Stingo learns that Sophie’s adored father was arrested and murdered by the Nazis not for being a Jewish sympathizer but simply because he was rounded up with all the other academics at the university in Poland. In fact, Sophie typed up a speech for him to present in which he proposed that the solution to the problem of the Jews was “extermination.” This reveal opens the door for Stingo to sit in vulnerability with Sophie as she tells (most of) her (mostly) true story. It’s interesting to note that this flashback related to the Holocaust happens about 120 minutes into the film in a sequence lasting only about 30 minutes.
Sophie’s recollection is filmed in “desaturated color” (Insdorf, 35) with one exception – the vivid garden of the Nazi Commandant in the midst of the death camp. Sophie opens up and shares that her first husband was an academic along with her father, who was also taken and murdered. She was having an affair around this time, and her lover Józef and his sister were members of an underground resistance. They implored Sophie to help them in a mission to save children from the Nazis but she refused. Soon after, Józef and his sister were discovered and killed by the Gestapo.
Sophie’s mother was dying of tuberculosis and Sophie was caught trying to smuggle a ham to bring home to her. For this infraction, Sophie and her children were detained and put on the train to Auschwitz in 1943. In a poignant moment, the connection is made between a haunting melody repeated in the score of the film and the recorder that Sophie’s daughter is playing on the train. In this segment, Sophie tells Stingo that both of her children are sent to the children’s block of Auschwitz and she goes to the adult side.
Sophie recollects some of her time in Auschwitz. Because of her proficiency in German and her typing skills, she is selected to assist the Nazi Commandant with secretarial functions. It’s a deliberate choice to shift from muted to vibrant color as Sophie enters the lush garden and well-appointed home of the Commandant and his family. Here in the epicenter is a microcosm of healthy, bustling children and their parents, surrounded by the horror and death that is just outside their home within Auschwitz.
Sophie seizes an opportunity alone with the Commandant to use various tactics (sexuality, her father’s stance on Jewish extermination, debased imploring) to appeal to his power in hopes of saving her son who is in the children’s block of Auschwitz that is plagued by a deadly illness. He finally agrees to help her, and she leaves with joyful hope. Soon after, Sophie realizes that the Commandant did not keep his word and that her son is sure to perish, if he wasn’t already dead. We then see glimpses of the harrowing reality of the concentration camp: prisoners standing naked without water for days awaiting extermination, the chimneys of the crematorium billowing foul smoke, and throngs of prisoners gathered around the gallows forced to witness a hanged man.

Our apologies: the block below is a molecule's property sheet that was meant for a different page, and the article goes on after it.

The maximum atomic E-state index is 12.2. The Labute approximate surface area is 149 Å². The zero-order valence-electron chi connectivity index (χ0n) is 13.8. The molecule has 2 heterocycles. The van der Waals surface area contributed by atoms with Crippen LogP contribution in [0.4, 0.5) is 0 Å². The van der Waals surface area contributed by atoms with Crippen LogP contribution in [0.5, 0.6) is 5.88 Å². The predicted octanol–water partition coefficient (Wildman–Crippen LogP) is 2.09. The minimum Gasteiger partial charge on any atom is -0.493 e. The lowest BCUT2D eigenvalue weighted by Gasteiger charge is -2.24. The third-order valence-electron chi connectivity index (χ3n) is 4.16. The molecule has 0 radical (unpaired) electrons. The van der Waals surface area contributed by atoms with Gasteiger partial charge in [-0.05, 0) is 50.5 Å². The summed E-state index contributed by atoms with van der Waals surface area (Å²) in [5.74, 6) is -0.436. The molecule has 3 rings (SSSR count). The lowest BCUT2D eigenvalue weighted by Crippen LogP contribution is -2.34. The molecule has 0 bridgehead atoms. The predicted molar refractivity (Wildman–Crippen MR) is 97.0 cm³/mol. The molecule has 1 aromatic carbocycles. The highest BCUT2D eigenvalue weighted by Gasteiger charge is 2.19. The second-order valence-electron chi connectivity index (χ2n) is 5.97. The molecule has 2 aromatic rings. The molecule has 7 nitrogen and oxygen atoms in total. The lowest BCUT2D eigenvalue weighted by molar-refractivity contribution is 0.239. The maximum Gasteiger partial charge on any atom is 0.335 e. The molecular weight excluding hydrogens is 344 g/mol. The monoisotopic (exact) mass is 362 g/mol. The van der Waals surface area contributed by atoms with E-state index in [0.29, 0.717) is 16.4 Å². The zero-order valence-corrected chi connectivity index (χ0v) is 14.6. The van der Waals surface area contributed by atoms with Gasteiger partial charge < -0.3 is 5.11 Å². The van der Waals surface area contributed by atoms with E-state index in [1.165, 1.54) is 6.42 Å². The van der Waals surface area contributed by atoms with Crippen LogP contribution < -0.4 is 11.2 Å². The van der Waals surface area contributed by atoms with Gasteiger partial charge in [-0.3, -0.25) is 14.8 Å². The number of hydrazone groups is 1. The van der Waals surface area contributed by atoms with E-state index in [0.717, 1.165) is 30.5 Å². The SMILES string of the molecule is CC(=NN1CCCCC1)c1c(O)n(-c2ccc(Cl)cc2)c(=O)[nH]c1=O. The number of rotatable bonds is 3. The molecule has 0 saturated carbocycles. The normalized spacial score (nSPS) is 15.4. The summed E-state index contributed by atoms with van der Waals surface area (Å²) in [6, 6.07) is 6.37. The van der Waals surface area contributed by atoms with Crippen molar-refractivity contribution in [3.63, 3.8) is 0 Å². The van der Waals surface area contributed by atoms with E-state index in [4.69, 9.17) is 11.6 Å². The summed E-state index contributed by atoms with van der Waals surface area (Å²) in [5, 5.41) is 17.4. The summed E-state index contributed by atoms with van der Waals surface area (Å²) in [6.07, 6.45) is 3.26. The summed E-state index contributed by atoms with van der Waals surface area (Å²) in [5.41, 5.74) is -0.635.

After Sophie recounts this tale to Stingo, Nathan flies into another one of his paranoia-driven jealous rages. This time he has a gun and threatens to use it, so Stingo and Sophie flee Brooklyn for a modest hotel in Washington D.C. where Stingo, in all his hopeful naivete, tells Sophie that he loves her and wants to marry her and have children on his family farm in Virginia. This is the crucial moment – the “climactic revelation Sophie has fled for the entire story.” (Phipps) She finally tells Stingo the truth she has kept buried, locked away, and hidden from everyone else – the secret that haunts and defiles and sickens her.
When Sophie and her children arrive at Auschwitz, a Nazi soldier approaches her and remarks upon her beauty. Clutching her young daughter in her arms and her young son beside her, Sophie tries desperately to explain that there must be some mistake for them being there; that she is a Christian. The Nazi, with cold cunning, asks her did not Jesus say “Suffer the little children to come unto me?” Confused, Sophie says yes – and the soldier tells her that she must choose: one of her children to be sent to the camp, and the other to be sent to the gas chamber. If she does not choose, they will both be killed.
The next few minutes are torturous for both Sophie and the audience – panic, desperation, bewilderment, terror. Sophie finally makes her choice: “Take my little girl!” And the Nazi wrenches the child from Sophie’s arms and takes her away as the girl screams and cries hysterically. After this shocking revelation, Sophie and Stingo make love. When Stingo wakes the next day, he finds a note from Sophie that she has gone back to Brooklyn to be with Nathan. Stingo follows and returns to their boarding house, swarming with police, and goes upstairs in tears, knowing what he will find: Sophie and Nathan curled up together in bed, a mutual suicide.